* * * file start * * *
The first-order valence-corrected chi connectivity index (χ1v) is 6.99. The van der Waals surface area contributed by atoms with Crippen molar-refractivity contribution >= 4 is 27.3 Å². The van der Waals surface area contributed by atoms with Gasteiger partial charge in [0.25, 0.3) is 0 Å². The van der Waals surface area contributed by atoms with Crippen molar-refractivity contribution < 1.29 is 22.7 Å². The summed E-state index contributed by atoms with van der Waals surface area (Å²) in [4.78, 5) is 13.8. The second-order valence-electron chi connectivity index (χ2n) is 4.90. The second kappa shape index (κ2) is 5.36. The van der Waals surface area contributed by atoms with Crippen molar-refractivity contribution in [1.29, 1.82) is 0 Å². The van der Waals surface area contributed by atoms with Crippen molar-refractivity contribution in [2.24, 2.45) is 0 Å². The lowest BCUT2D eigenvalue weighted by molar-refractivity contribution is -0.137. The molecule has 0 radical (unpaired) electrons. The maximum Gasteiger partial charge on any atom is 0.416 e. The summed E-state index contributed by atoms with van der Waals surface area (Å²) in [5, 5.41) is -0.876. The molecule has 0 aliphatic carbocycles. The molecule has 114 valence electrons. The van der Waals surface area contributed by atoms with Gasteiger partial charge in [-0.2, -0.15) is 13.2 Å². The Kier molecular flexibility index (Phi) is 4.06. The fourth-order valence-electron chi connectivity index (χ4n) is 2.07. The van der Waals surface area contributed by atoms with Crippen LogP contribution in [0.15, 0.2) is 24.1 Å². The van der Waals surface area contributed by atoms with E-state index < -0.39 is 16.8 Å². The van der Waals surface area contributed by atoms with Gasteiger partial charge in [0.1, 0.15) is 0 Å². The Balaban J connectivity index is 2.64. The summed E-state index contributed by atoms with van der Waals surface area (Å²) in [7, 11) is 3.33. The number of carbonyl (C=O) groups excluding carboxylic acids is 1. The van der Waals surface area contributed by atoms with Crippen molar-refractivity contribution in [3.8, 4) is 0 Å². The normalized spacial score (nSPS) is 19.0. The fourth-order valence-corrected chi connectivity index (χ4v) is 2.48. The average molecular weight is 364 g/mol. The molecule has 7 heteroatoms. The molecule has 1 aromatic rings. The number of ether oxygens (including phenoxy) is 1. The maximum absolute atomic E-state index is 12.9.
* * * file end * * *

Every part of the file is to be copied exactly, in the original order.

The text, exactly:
The first-order valence-corrected chi connectivity index (χ1v) is 6.99. The van der Waals surface area contributed by atoms with Crippen molar-refractivity contribution >= 4 is 27.3 Å². The van der Waals surface area contributed by atoms with Gasteiger partial charge in [0.25, 0.3) is 0 Å². The van der Waals surface area contributed by atoms with Crippen molar-refractivity contribution < 1.29 is 22.7 Å². The summed E-state index contributed by atoms with van der Waals surface area (Å²) in [4.78, 5) is 13.8. The second-order valence-electron chi connectivity index (χ2n) is 4.90. The second kappa shape index (κ2) is 5.36. The van der Waals surface area contributed by atoms with Crippen molar-refractivity contribution in [1.29, 1.82) is 0 Å². The van der Waals surface area contributed by atoms with Crippen molar-refractivity contribution in [2.24, 2.45) is 0 Å². The lowest BCUT2D eigenvalue weighted by molar-refractivity contribution is -0.137. The molecule has 0 radical (unpaired) electrons. The maximum Gasteiger partial charge on any atom is 0.416 e. The summed E-state index contributed by atoms with van der Waals surface area (Å²) in [5, 5.41) is -0.876. The molecule has 0 aliphatic carbocycles. The molecule has 114 valence electrons. The van der Waals surface area contributed by atoms with Gasteiger partial charge in [-0.2, -0.15) is 13.2 Å². The Kier molecular flexibility index (Phi) is 4.06. The fourth-order valence-electron chi connectivity index (χ4n) is 2.07. The van der Waals surface area contributed by atoms with Crippen LogP contribution in [0.15, 0.2) is 24.1 Å². The van der Waals surface area contributed by atoms with E-state index < -0.39 is 16.8 Å². The van der Waals surface area contributed by atoms with Gasteiger partial charge in [0.1, 0.15) is 0 Å². The Balaban J connectivity index is 2.64. The summed E-state index contributed by atoms with van der Waals surface area (Å²) in [7, 11) is 3.33. The number of carbonyl (C=O) groups excluding carboxylic acids is 1. The van der Waals surface area contributed by atoms with Crippen molar-refractivity contribution in [3.8, 4) is 0 Å². The normalized spacial score (nSPS) is 19.0. The fourth-order valence-corrected chi connectivity index (χ4v) is 2.48. The average molecular weight is 364 g/mol. The molecule has 7 heteroatoms. The molecule has 1 aromatic rings. The number of ether oxygens (including phenoxy) is 1. The maximum absolute atomic E-state index is 12.9.